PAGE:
Bitsletter #9: The MLOps Journey, Cookie Management, and AI Research Highlights
🧠 ML Tip: Brush up your MLOps skill
Even the most performant model is meaningless if it stays in a notebook ... 💡 Machine learning engineers and data scientists should spend more time on DevOps, especially MLOps (DevOps applied to machine learning). Building a machine learning model is only half the battle. To succeed, the model must be deployed and run efficiently and reliably.
Once you consider all the steps necessary to put machine learning into production, you realize that modeling is just one of them:
🟢 Continuity Machine learning models need continuous processes to remain healthy 👉🏽 Continuous integration: extend test and validation to data and models. 👉🏽 Continuous delivery: automatic deployment of models after training. 👉🏽 Continuous training: automatic retraining of models to maintain performance. 👉🏽 Continuous Monitoring: monitor key business metrics of the deployed model.
🟢 Versioning Reproducibility is a critical component of any machine learning project. To achieve reproducibility, versioning is mandatory, but it goes beyond code: scripts, models, and datasets should all be tracked in a versioning system.
🟢 Experiments tracking Machine learning is inherently a trial-error discipline. This is one of the most crucial factors regarding the final performance of your solution. The more you try, the more likely you will find the best solution. But experiment tracking is not straightforward, it's related to versioning, and you need a robust architecture to take the most out of it.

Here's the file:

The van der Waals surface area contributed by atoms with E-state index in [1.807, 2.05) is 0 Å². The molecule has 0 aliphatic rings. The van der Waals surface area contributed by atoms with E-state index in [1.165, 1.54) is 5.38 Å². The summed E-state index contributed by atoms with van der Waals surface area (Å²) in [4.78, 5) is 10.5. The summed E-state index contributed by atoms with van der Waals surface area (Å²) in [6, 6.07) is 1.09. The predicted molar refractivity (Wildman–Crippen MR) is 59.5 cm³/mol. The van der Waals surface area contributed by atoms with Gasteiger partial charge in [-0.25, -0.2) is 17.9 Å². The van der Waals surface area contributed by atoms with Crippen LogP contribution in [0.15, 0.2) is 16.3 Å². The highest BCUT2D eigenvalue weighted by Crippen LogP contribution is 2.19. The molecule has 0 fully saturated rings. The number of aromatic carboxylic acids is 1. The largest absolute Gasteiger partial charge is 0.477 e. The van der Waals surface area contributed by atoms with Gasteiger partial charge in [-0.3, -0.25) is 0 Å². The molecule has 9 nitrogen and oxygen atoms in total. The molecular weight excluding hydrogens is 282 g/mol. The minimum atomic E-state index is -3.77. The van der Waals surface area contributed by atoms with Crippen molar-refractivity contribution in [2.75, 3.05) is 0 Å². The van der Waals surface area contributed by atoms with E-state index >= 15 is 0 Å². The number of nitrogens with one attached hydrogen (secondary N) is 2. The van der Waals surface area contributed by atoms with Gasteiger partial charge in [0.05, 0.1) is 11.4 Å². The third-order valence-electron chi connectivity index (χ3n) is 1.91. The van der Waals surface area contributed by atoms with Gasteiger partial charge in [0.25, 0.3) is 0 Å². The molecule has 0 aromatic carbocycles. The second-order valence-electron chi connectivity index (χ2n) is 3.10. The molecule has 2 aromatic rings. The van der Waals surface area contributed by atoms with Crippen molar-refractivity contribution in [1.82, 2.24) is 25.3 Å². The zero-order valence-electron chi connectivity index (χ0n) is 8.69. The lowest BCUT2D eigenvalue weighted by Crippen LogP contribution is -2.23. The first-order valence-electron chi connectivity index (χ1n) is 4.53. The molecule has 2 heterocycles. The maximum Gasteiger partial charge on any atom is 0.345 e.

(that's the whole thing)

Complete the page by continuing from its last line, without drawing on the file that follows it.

🟢 Testing There are no reliable systems built without a solid testing process. Machine learning introduces complex dependencies between code and data: you need to test both to guarantee the health of your solution. Data quality checks, unit tests, integration tests, data drift checks, ...
MLOps puts in place processes to create, deploy and monitor models in production. It gives life to our machine learning process and should be highly considered. 📚 MLOps education is essential to be a complete machine learning engineer.
🌐 Web Tip: Reverse proxy to share cookies among services
Cookies are an effective way to manage authentication and authorization. You can quickly implement persisting sessions by storing the id of a logged-in user inside a cookie. Then the browser takes care to send it over every request, minimizing the work client-side.
Moreover, they can be fairly secure if you take setup CORS properly and avoid a few pitfalls: it includes using HTTP-only cookies, secure and signed cookies:
👉🏽 HTTP-only**prevent client-side scripts to access the cookie
👉🏽 Secure**send the cookie only over HTTPS
👉🏽 Signed**sign the cookie so you can verify that it's not altered by a tier
Many web apps have a front-end, and an API served by 2 different services. It would be convenient to share the session cookie between services to unify the authentication and authorization flow. Fortunately, a typical pattern is to have a reverse proxy (Nginx, Caddy, ...) to handle asset compression, HTTPS, rate-liming, ...